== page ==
Bulls' Rose takes blame: 'I'm not playing well'
After sitting out almost a year and half as he recovered from reconstructive left knee surgery, Chicago Bulls star Derrick Rose admitted after another poor performance Saturday night what has been easy for fans to see.
PHILADELPHIA -- After sitting out almost a year and half as he recovered from reconstructive left knee surgery, Chicago Bulls star Derrick Rose admitted after another poor performance Saturday night what has been easy for fans to see.
"You can call it whatever you want to call it. I would have to [say] I'm not playing well right now," the former league MVP said after the 107-104 loss to the Philadelphia 76ers. "For me, just continue to go out there and take the shots that they're giving me. I told you, I'm going to wait but I'm going to have that breakthrough game."
Rose doesn't believe his recent struggles are due to rust, although his numbers would suggest otherwise. Rose was just 4 for 14 from the field against the Sixers and turned over the ball eight times, including five in the fourth quarter. Rose dominated during the preseason but is now 15 for 52 from the field in his first three regular-season games.
"If it was up to me, I would blame tonight on me," he said. "Turnovers, missed shots, missed communication on defense. I just can't wait to get in my groove. But I can't hang my head; I know I've worked too hard for that, so it's going to come."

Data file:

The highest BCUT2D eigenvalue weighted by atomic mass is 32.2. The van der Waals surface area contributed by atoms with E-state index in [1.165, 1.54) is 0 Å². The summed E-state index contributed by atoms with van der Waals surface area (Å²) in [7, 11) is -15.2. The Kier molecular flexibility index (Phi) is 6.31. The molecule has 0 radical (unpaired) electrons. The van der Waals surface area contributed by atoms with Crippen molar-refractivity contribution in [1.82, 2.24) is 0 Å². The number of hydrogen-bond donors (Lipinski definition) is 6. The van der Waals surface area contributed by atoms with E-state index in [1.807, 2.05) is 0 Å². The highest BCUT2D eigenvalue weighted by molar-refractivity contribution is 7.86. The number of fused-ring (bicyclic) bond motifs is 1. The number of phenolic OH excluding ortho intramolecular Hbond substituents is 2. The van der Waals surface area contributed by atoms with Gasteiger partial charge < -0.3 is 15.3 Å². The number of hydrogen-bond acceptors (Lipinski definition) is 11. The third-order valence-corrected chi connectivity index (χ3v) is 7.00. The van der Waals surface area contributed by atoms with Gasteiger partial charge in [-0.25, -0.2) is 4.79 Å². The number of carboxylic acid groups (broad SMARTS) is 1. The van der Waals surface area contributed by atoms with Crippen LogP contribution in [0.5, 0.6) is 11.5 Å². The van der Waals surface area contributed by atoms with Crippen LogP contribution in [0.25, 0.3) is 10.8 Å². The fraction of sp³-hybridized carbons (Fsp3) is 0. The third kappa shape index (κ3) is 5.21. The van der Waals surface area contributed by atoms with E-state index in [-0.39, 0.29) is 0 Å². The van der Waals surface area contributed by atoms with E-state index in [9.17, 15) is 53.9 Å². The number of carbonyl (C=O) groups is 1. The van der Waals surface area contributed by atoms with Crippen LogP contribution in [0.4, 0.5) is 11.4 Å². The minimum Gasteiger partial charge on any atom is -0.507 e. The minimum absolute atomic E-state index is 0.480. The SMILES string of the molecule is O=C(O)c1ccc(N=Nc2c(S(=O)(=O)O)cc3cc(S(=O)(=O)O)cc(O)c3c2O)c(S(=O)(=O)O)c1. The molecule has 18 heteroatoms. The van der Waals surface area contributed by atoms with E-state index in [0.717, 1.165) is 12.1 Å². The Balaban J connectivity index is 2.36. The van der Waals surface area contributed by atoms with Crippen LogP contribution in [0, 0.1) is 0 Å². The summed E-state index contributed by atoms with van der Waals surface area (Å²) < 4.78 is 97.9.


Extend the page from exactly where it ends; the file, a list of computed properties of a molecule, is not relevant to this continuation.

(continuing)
Bulls coach Tom Thibodeau chalked up Rose's rough start in part to the fact that his starting five hasn't played much together. Rose missed a preseason game because of a sore knee, while starters Joakim Noah (groin) and Jimmy Butler (sore knee) and reserve Kirk Hinrich (concussion) missed chunks of the preseason because of various injuries.
"I don't think he's playing poorly," Thibodeau said of Rose. "I think our team is playing poorly right now. But we have to straighten that out. When things are going well they go well together; when things aren't going well we do that as a team, too. So we have some issues that we have to correct. We got to get in the gym and we got to work our way out of it."
Rose knows otherwise, though. He knows he isn't playing up to his own standards. What is surely most troubling for Thibodeau is the fact that Rose didn't just struggle offensively -- he struggled badly on defense, as well. Sixers guard Michael Carter-Williams repeatedly drove past him, finishing with 26 points and 10 assists.
"Amnesia," Rose said of his mindset, noting that the season is just three games old. "I have games like this. [I'm] coming off a big surgery or whatever, but all I can do is get the most out of every practice, every shootaround, every shooting session, and go out there and play, but it's going to come to me."
Thibodeau and his teammates came to Rose's defense. They know he will have better nights.
"Here's the thing," Thibodeau said. "If you look at all the great players in this league you'll find that they've all had games like that. But when the ball's in his hands, which it's going to be in his hands a lot, more often than not he's making a great play for us. So if he has a bad game you're not going to overreact, you're not going to under react, you study, you analyze, and then you go back at it."
Rose is trying to think the same way.
"Of course I want to perform better," he said. "But I can't beat myself up about that. I know it's going to come to me, and all I can do is work hard every day, polish my game up, and it's going to come."
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